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"Mexico" Mike - Ex-media spokesman, Mexico Tourism Ministry. Named Mexico expert by NY Times, Wall Street Journal, TX Monthly, Guardian (UK), Mexico City News, Atención (San Miguel de Allende), Irish Times

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Small Capitalist in Monterrey, NL, Mexico

Meet A Family Living in What Some Would Call Poverty.

By "Mexico" Mike Nelson
Excerpted form Mexico From the Driver's Seat ©"Mexico" Mike Nelson, 1995-2017

If you wonder why some of us can travel Mexico without being affected by the apparent poverty of some Mexicans, this story's for you. Mexico is no more all poverty than it is all high-rise hotels. The real Mexico is somewhere in-between. There is a real, growing middle-class that those who focus on the poverty aspect miss. Don't be so judgmental. Learn from the Mexicans.

When I drove my first ex-wife's powder-blue '65 Ford Mustang with the back seat removed, my trips were fast and utilitarian. In it, I learned about the soul of Mexico. I was on my way to being an import-export millionaire. I didn't. I did become the Whip King of New Orleans, though. But that was long ago and in another country.

Julian was a young ambitious fellow who rented a stall in Monterrey's old market invited me to his house to cement a trading arrangement. He wasn't a corporation and I wasn't either. We were just two young guys with big dreams and the freedom to pursue them. Our different nationalities were what made us need each other.

His house had a tin roof and thin plywood walls. Some of his neighbors had cardboard walls. Windows were squares cut out of the plywood, with a red-green-blue cloth remnant mailed over it. When the wind howled, it waved at us, blocking a little of the gray-ash cinders from the cooking fires and the steel smelter that operated there, then. A red candle illuminated our meal of tacos and beans. His wife was young, shy, silent. She washed the blue plastic plates in a green bucket. Water came from two silver square cans that once held cooking oil. I didn't ask where the water came from.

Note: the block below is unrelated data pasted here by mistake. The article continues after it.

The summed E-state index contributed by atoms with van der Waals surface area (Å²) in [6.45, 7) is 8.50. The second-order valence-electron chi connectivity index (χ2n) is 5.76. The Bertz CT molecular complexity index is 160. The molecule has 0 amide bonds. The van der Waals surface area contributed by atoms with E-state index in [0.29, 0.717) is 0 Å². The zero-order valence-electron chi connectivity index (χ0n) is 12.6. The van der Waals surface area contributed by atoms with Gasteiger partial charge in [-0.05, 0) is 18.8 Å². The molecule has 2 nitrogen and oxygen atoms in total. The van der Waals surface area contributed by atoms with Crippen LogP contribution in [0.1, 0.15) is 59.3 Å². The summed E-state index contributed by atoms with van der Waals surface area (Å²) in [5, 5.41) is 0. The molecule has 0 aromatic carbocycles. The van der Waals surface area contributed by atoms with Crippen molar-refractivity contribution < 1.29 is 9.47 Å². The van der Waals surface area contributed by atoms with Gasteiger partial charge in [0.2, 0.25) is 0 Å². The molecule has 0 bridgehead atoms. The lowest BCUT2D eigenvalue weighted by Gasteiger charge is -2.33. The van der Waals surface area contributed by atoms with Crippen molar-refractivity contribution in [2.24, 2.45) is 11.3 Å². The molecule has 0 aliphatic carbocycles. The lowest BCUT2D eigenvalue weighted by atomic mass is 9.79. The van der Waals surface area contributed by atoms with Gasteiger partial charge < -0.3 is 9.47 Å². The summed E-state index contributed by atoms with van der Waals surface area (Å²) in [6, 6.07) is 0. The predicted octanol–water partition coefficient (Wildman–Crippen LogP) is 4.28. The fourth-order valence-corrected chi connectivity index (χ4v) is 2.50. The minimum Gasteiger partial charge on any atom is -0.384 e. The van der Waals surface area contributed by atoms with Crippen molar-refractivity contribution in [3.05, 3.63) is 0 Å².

The tacos were good. The beef was stringy, the sauce full-bodied and chock-full of jalapeños. Little rivulets of grease flowed from the hot yellow corn tortillas to the plate when we raised them to our mouths. They were real tacos. I drank beer then. So did he. He sent his oldest boy, a thin, dark, nervous lad of 6, off to get us a couple of cervezas. Bien fria, (good & cold) he hollered after the boy. He proudly and gently showed off his children to me. His older daughter was 7, demure, who, like her mother, kept her eyes downcast. His baby was less than a year. She was quiet for a baby. The mother handed her to the proud papa, but never took her eyes from her. Mexican women are like all women they know better than to trust men to be responsible. The beers came, sweating from having been in the tienda's (store's) ice-bucket. They were closer to al tiempo (room temperature) than bien fria, but I knew enough to appreciate the effort more than the results.

Maybe that's the secret to enjoying Mexico. We drank and schemed by that one candle until we were lit and it wasn't. We shook hands on a deal that would start us both on the road to riches. Julian walked me through the colonia's maze of dirt streets to an unmarked corner where the bus stopped. He waited for it with me. Mexicans are good at waiting. I was learning then.

We were both silent as we stood in the pitch dark so black we couldn't see each other. Disembodied voices drifted like fog around us, wraiths of humanity. Barking dogs grounded us in reality. He was probably thinking that his share of our profits would buy him a vehicle, a truck most likely, and a TV set and better clothes for his kids. Shoes would have been nice. I was thinking how odd it was; that I'd been given a glimpse into real life in real Mexico that I could never have seen if I hadn't been a capitalist pig. I was just beginning to understand that money isn't good or bad, but can be either or both.

The bus came, its pale, sickly yellow headlights hurting our eyes. It illuminated the rutted streets, the ramshackle houses and the road out of there. What it couldn't show was the dignity in my friend, Julian, and the warmth of the people in those houses. Some people ask me how I'm able to stand the poverty in Mexico. I see it, but I see beyond it. Mexicans are proud and while many may not be where we are materialistically, they are on the road. Give them a chance and they'll pass us. More importantly, they have the riches of an attitude of acceptance, humor and sharing with others. I’d trade that for money in the bank any day.

© "Mexico" Mike Nelson 1996-2011


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